us have had them, especially in the night, when we have been
compelled to count the sleepless hours. "Heaven's gate opens when
this world's is shut." The night is still; everybody is away; work
is done; care is forgotten, and then the Lord Himself draws near.
Possibly there may be pain to be endured, the head may be aching,
and the heart may be throbbing; but if Jesus comes to visit us,
our bed of languishing becomes a throne of glory. Though it is
true "He giveth His beloved sleep," yet at such times He gives
them something better than sleep, namely; His own presence, and
the fulness of joy which comes with it. By night upon our bed we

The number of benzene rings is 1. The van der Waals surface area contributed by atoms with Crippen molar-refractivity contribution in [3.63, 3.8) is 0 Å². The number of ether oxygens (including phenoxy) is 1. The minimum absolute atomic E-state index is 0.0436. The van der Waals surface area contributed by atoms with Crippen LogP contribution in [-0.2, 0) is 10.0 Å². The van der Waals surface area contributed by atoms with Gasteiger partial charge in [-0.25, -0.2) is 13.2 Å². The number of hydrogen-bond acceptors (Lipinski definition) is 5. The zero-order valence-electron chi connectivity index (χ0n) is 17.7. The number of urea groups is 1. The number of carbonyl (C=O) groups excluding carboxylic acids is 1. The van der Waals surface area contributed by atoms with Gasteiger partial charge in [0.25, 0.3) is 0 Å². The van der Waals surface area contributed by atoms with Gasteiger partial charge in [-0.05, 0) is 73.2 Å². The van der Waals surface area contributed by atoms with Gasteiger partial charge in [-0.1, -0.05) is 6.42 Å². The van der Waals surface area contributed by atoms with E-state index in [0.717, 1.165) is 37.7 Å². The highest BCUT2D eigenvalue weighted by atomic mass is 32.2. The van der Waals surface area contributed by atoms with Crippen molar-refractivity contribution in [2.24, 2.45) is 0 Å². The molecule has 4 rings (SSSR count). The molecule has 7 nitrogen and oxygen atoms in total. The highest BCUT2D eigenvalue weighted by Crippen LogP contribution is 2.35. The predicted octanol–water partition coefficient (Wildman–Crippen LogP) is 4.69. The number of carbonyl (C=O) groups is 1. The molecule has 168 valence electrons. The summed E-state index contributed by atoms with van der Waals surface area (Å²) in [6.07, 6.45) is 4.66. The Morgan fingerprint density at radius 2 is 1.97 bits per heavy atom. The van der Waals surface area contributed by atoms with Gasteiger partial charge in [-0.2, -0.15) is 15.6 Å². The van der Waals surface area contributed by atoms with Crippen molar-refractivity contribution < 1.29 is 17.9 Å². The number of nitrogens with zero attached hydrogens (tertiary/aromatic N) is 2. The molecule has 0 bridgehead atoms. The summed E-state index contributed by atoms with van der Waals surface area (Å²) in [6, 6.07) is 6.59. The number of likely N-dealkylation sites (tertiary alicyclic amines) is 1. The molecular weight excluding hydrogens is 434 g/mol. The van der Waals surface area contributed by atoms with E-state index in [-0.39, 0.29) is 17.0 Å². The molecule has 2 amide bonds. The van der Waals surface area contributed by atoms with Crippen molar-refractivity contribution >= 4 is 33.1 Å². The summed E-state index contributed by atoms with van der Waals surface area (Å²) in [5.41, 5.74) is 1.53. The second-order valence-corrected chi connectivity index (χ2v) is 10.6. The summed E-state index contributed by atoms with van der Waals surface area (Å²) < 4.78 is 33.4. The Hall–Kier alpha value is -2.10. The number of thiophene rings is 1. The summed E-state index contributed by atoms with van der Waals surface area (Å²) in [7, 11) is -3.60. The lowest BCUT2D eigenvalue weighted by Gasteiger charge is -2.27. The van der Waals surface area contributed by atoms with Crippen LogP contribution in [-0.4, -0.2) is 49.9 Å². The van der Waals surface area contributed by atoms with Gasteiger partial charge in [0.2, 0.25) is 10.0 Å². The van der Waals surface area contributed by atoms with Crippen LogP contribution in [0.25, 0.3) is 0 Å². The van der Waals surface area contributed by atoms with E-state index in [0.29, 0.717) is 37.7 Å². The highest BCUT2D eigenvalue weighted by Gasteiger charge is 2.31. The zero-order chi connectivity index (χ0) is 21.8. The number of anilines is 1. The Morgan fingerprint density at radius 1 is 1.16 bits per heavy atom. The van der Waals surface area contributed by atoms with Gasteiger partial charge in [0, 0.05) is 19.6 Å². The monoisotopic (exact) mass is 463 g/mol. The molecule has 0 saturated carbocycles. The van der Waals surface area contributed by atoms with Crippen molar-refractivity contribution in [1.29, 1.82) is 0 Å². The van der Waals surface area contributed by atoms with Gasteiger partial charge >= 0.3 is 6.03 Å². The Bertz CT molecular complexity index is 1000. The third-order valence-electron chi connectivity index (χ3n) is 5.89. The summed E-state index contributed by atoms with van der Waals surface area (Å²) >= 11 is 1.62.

have seen the unseen. I have tried sometimes not to sleep under an
excess of joy, when the company of Christ has been sweetly mine.
"Thou hast visited me in the night." Believe me, there are
such things as personal visits from Jesus to His people. He has
not left us utterly. Though He be not seen with the bodily eye by
bush or brook, nor on the mount, nor by the sea, yet doth He come
and go, observed only by the spirit, felt only by the heart. Still
he standeth behind our wall, He showeth Himself through the
"Jesus, these eyes have never seen
That radiant form of Thine!
The veil of sense hangs dark between
Thy blessed face and mine!
"I see Thee not, I hear Thee not,
Yet art Thou oft with me,
And earth hath ne'er so dear a spot
As where I meet with Thee.
"Like some bright dream that comes unsought,
When slumbers o'er me roll,
Thine image ever fills my thought,
And charms my ravish'd soul.
"Yet though I have not seen, and still
Must rest in faith alone;